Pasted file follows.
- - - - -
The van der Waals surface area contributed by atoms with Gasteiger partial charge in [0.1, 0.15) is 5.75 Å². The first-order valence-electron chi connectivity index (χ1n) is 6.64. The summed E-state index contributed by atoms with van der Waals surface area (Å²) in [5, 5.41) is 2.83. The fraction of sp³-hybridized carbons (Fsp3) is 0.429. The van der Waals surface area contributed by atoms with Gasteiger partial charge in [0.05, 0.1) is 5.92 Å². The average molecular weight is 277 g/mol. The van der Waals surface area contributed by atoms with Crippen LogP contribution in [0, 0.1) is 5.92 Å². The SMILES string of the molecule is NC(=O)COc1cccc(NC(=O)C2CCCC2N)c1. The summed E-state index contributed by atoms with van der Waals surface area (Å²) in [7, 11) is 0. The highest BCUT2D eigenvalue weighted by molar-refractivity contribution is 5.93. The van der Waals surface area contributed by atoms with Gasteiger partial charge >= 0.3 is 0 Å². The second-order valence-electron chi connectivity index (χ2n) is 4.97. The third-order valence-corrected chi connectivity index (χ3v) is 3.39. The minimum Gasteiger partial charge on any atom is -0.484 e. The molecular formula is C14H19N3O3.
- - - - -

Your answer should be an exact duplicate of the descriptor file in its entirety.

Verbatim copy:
The van der Waals surface area contributed by atoms with Gasteiger partial charge in [0.1, 0.15) is 5.75 Å². The first-order valence-electron chi connectivity index (χ1n) is 6.64. The summed E-state index contributed by atoms with van der Waals surface area (Å²) in [5, 5.41) is 2.83. The fraction of sp³-hybridized carbons (Fsp3) is 0.429. The van der Waals surface area contributed by atoms with Gasteiger partial charge in [0.05, 0.1) is 5.92 Å². The average molecular weight is 277 g/mol. The van der Waals surface area contributed by atoms with Crippen LogP contribution in [0, 0.1) is 5.92 Å². The SMILES string of the molecule is NC(=O)COc1cccc(NC(=O)C2CCCC2N)c1. The summed E-state index contributed by atoms with van der Waals surface area (Å²) in [7, 11) is 0. The highest BCUT2D eigenvalue weighted by molar-refractivity contribution is 5.93. The van der Waals surface area contributed by atoms with Gasteiger partial charge >= 0.3 is 0 Å². The second-order valence-electron chi connectivity index (χ2n) is 4.97. The third-order valence-corrected chi connectivity index (χ3v) is 3.39. The minimum Gasteiger partial charge on any atom is -0.484 e. The molecular formula is C14H19N3O3.